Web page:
Attorney General Maura Healey joined 34 state attorneys general in calling the Federal Communications Commission (FCC) and telephone service providers to implement new technologies and policies that would block more illegal robocalls.
“Robocalls are costly, invasive, and tools for scammers,” said AG Healey. “The telephone companies have the technology to stop these robocalls and it’s time for them to use it.” Robocalls are the most frequently complained about issue to AG Healey’s consumer assistance hotline. In July 2018, Americans received an estimated four billion robocalls and DoNotCall.gov receives about 11,000 complaints a month from Massachusetts consumers.
The multistate comments submitted this week call on all domestic and international carriers to implement a technology standard that allows carriers to authenticate the source of a call, block certain high-risk calls from reaching their subscribers, and send a warning to their customer about calls that are unverified or a likely scam. These warnings would allow the customer to choose whether to block the call or let it go to voicemail.
The attorneys general sent the comments in response to a public notice issued by the FCC in August 2018 concerning advanced methods to target and eliminate unlawful robocalls. In that notice, the FCC asked for comments on whether carriers can reliably block unlawful calls and methods they can implement to prevent unlawful calls from reaching consumers.
Several major telecom companies, including Verizon, Comcast, AT&T and T-Mobile, filed comments with the FCC describing some of the methods they use to block illegal calls, stressing the need for a safe harbor from litigation when they do block calls, and indicating that they anticipate call authentication to be implemented by the end of 2019.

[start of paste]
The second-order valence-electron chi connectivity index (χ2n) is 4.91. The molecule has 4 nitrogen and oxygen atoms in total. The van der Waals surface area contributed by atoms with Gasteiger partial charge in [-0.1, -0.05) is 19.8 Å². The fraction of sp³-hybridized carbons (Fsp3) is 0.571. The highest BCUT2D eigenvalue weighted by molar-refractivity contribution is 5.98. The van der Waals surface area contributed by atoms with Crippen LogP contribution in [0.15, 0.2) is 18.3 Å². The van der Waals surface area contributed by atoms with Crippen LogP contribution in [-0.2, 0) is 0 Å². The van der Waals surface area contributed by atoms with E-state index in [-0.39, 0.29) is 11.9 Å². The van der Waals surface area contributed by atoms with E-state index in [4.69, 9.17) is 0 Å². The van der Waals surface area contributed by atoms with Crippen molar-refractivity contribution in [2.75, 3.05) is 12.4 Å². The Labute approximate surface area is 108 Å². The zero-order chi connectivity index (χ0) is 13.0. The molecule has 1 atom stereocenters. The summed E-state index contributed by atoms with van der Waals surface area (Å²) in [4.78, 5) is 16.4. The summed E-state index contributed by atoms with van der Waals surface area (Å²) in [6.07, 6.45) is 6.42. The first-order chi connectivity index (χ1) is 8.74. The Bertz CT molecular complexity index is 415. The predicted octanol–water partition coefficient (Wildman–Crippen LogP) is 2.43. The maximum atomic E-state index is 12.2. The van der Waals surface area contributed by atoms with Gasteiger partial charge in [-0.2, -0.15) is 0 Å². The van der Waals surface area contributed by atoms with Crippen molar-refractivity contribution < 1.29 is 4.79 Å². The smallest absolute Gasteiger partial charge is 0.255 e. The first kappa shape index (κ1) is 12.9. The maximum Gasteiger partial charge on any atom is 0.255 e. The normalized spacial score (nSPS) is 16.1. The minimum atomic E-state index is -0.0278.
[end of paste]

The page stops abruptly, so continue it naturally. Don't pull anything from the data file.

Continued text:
In June 2017, AG Healey and the attorneys general of New York and Kentucky filed comments with the FCC opposing a petition requesting that so-called “ringless robocalls” be exempt from consumer protections under the Telephone Consumer Protection Act.
The AG’s Office emphasizes consumer education and encourages consumers to take proactive measures to stop unwanted robocalls:
Smartphone users should install a call blocking app and consumers should ask their telephone companies about options for blocking robocalls to landlines.
Consumers should sign up for the Do Not Call list at DoNotCall.gov to get on both the state and federal do not call list.
If you get a robocall, just hang up the phone. Don’t engage the scammer at all and report the call to DoNotCall.gov.
The AG’s Consumer Advocacy & Response Division (CARD) is equipped with specialists that can answer questions, refer consumers to a wide network of assistance services, or directly assist consumers in resolving their problems. The AG’s consumer hotline can be reached at 617-727-8400 and is open Monday through Friday, from 10 a.m. to 4 p.m. Visit https://www.mass.gov/get-consumer-support for more information.
Joining AG Healey in signing on to Tuesday’s comment letter are state attorneys general from Arizona, Arkansas, Connecticut, Delaware, District of Columbia, Florida, Illinois, Indiana, Iowa, Kansas, Louisiana, Maryland, Minnesota, Mississippi, Montana, Nebraska, Nevada, New Hampshire, New Jersey, New Mexico, New York, North Carolina, North Dakota, Oklahoma, Oregon, Rhode Island, Tennessee, Utah, Vermont, Virginia, Washington, and Wisconsin.